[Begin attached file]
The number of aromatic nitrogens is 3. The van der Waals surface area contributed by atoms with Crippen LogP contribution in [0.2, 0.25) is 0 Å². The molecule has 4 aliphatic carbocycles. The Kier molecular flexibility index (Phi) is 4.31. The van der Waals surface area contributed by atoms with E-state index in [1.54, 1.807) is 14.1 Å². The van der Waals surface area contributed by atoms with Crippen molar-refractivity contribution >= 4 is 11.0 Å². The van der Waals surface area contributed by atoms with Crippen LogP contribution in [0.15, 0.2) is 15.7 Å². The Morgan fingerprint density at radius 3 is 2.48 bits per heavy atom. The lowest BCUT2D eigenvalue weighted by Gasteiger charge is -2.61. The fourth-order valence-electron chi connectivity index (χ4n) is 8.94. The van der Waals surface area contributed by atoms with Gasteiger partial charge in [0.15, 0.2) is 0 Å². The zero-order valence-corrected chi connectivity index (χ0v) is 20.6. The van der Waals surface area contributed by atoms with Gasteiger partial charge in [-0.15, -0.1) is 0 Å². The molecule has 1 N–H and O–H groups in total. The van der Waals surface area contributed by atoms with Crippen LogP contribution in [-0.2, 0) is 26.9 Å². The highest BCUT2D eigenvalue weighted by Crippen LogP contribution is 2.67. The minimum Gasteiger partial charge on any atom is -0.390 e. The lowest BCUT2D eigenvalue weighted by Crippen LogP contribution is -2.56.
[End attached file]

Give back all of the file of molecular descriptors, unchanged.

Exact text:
The number of aromatic nitrogens is 3. The van der Waals surface area contributed by atoms with Crippen LogP contribution in [0.2, 0.25) is 0 Å². The molecule has 4 aliphatic carbocycles. The Kier molecular flexibility index (Phi) is 4.31. The van der Waals surface area contributed by atoms with E-state index in [1.54, 1.807) is 14.1 Å². The van der Waals surface area contributed by atoms with Crippen molar-refractivity contribution >= 4 is 11.0 Å². The van der Waals surface area contributed by atoms with Crippen LogP contribution in [0.15, 0.2) is 15.7 Å². The Morgan fingerprint density at radius 3 is 2.48 bits per heavy atom. The lowest BCUT2D eigenvalue weighted by Gasteiger charge is -2.61. The fourth-order valence-electron chi connectivity index (χ4n) is 8.94. The van der Waals surface area contributed by atoms with Gasteiger partial charge in [0.15, 0.2) is 0 Å². The zero-order valence-corrected chi connectivity index (χ0v) is 20.6. The van der Waals surface area contributed by atoms with Gasteiger partial charge in [-0.15, -0.1) is 0 Å². The molecule has 1 N–H and O–H groups in total. The van der Waals surface area contributed by atoms with Crippen LogP contribution in [-0.2, 0) is 26.9 Å². The highest BCUT2D eigenvalue weighted by Crippen LogP contribution is 2.67. The minimum Gasteiger partial charge on any atom is -0.390 e. The lowest BCUT2D eigenvalue weighted by Crippen LogP contribution is -2.56.